The “best” result you can really expect from an emergency response exercise is the identification of questions or issues that you can’t immediately resolve. That’s where you find your real improvement opportunities and/or vulnerabilities. There will always be quick fixes, but to find a real process opportunity—that’s real gold.
A client of mine recently happened upon one of these opportunities. (Now this may be something you’ve already dealt with—and good for you. Everybody comes to these things in their own way, form, time, etc. But if this is a concept you’ve not really addressed, then it’s something to consider for future exercises.)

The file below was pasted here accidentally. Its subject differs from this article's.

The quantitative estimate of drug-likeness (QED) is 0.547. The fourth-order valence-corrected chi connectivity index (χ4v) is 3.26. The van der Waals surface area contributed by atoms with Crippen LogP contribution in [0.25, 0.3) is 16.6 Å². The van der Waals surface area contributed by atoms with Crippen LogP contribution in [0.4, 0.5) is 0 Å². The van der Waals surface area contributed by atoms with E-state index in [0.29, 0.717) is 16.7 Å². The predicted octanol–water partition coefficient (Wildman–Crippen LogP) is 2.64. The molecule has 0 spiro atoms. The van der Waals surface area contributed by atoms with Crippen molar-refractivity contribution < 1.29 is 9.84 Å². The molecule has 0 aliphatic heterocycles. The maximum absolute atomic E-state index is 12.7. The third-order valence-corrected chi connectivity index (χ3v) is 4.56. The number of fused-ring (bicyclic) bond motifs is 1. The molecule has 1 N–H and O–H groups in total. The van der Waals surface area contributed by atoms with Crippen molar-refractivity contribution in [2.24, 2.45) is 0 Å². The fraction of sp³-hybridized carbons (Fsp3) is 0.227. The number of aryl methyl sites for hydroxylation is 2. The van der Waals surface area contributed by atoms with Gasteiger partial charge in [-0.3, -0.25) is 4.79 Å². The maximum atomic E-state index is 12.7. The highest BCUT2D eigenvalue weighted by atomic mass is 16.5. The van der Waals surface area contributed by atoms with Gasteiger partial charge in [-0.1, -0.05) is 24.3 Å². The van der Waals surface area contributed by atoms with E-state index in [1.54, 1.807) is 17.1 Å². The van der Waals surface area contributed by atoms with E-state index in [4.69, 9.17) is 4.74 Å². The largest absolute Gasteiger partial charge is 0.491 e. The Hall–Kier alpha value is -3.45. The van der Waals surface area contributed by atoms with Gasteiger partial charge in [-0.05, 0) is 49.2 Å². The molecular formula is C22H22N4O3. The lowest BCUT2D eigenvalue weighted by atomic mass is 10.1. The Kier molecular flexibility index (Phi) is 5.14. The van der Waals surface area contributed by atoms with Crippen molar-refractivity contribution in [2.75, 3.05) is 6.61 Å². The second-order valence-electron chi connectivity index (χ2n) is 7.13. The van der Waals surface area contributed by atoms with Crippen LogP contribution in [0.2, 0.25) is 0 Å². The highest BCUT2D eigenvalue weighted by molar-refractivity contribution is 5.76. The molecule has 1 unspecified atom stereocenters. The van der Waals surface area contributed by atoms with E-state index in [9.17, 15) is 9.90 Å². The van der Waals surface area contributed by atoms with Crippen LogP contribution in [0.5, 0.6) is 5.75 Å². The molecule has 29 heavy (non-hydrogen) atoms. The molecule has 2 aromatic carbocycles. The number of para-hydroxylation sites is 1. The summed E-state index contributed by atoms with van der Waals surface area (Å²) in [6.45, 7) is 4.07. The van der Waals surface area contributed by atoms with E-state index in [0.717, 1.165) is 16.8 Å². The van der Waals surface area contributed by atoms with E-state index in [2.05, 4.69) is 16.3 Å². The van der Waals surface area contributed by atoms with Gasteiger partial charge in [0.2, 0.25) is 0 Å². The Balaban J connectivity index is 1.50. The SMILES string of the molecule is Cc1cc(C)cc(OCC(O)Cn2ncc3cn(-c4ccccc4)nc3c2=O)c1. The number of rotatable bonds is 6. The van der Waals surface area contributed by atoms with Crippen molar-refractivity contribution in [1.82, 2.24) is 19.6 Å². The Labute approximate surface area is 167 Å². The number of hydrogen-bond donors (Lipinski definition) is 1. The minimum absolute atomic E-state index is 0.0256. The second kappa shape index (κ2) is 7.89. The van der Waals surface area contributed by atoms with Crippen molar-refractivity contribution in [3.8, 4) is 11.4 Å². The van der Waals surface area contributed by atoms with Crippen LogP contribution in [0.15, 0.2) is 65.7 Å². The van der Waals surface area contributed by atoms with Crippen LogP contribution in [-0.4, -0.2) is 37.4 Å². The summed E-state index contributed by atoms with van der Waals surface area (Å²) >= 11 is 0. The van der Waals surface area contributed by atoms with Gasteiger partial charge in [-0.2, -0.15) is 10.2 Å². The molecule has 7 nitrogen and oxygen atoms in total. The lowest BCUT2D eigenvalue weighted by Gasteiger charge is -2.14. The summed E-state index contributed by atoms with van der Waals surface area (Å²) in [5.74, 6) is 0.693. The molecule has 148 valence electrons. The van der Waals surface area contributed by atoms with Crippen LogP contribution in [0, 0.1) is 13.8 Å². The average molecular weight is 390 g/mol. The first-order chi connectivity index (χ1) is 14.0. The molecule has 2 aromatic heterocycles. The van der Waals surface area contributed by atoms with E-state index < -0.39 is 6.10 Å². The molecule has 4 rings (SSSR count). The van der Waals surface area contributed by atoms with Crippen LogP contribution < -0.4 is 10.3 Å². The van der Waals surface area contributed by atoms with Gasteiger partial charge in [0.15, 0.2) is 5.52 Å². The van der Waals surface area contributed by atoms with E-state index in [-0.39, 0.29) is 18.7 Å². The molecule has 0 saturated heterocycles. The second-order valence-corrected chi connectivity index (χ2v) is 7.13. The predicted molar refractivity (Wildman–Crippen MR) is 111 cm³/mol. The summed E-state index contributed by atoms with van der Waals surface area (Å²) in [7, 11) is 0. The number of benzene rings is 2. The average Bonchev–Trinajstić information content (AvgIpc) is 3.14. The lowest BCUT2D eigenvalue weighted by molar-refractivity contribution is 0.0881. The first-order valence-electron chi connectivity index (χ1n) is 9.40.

The general scenario was one that resulted in an influx of patients. One of the downstream events during the exercise was that the ICU was directed by Incident Command to plan for the admission of pediatric and other patients who wouldn’t be considered typical to the populations served in the ICU. In the course of the exercise, concerns were raised by the ICU staff regarding how this “shift” would be accounted for in hospital policy, what happens to existing policies for “normal” operations, and the recognition that staff caring for these patients do not necessarily have demonstrated competencies relative to the needs of these patient populations. This finally led to the question of the accountability/liability of the hospital and any individual practitioner responding to the immediate needs.